The definitive account of Greek and Roman engineering
This extraordinary book reveals the engineering know-how of the ancient Greeks and Romans, explores in fascinating detail how they developed and constructed their machines, and considers how the same principles are used in modern-day engineering.
The achievements of the Greeks and Romans in art, culture, philosophy and war are well known, but their prowess as engineers has been less well studied. They made many remarkable machines, which were not bettered until the Industrial Revolution. Using wind, water, animal and man power, they made crossbows and catapults for war; built water-mills and pumps, including fire-engines; designed cranes and hoists for building; built and sailed ships both for commerce and war; and constructed aqueducts to carry water for miles to feed their complex municipal plumbing systems.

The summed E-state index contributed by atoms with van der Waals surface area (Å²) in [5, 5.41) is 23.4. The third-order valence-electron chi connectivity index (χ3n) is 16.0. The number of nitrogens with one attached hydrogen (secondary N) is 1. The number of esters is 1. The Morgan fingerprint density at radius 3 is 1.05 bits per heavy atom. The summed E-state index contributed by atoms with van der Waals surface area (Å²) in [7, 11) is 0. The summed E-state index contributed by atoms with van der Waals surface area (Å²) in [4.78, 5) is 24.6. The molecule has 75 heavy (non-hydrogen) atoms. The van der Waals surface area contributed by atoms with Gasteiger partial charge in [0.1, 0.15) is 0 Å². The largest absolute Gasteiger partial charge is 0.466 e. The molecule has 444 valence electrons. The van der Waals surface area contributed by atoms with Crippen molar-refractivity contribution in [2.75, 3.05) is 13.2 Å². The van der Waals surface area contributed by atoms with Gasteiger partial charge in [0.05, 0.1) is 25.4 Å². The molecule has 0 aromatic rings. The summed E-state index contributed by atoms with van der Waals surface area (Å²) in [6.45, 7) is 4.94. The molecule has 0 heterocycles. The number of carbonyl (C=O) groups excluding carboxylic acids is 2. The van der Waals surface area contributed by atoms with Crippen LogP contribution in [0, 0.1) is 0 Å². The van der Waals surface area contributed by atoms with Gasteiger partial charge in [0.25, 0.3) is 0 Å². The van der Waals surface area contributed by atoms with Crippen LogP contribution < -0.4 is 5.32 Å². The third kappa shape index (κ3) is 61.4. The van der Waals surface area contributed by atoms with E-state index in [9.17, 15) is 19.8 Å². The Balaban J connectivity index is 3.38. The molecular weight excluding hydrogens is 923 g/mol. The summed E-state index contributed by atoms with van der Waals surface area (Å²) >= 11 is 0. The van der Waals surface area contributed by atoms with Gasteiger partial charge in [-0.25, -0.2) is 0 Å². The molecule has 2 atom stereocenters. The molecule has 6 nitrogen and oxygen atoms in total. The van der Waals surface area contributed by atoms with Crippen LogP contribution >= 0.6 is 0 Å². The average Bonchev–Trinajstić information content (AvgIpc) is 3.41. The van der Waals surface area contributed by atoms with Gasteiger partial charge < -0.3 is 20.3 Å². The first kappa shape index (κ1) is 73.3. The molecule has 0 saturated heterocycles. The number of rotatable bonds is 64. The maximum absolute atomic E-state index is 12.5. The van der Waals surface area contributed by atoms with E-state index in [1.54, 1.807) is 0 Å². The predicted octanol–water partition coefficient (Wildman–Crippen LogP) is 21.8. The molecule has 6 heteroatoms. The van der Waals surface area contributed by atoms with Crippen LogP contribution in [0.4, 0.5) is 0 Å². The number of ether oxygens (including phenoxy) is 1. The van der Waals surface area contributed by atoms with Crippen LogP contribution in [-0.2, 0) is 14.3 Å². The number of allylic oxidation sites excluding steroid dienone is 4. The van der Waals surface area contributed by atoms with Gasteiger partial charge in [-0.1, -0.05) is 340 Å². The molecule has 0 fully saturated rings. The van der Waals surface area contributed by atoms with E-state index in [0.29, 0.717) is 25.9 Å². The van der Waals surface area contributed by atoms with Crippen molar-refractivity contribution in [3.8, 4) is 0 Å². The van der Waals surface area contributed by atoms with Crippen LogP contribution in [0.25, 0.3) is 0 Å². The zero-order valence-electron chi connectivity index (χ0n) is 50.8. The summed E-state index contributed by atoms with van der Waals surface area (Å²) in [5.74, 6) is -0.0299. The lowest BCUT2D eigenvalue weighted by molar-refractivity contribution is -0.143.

In this new, revised edition, Dr Landels has added a chapter on how - to his astonishment and delight - it has proved possible to reconstruct and sail an exact replica of an Ancient Greek trireme.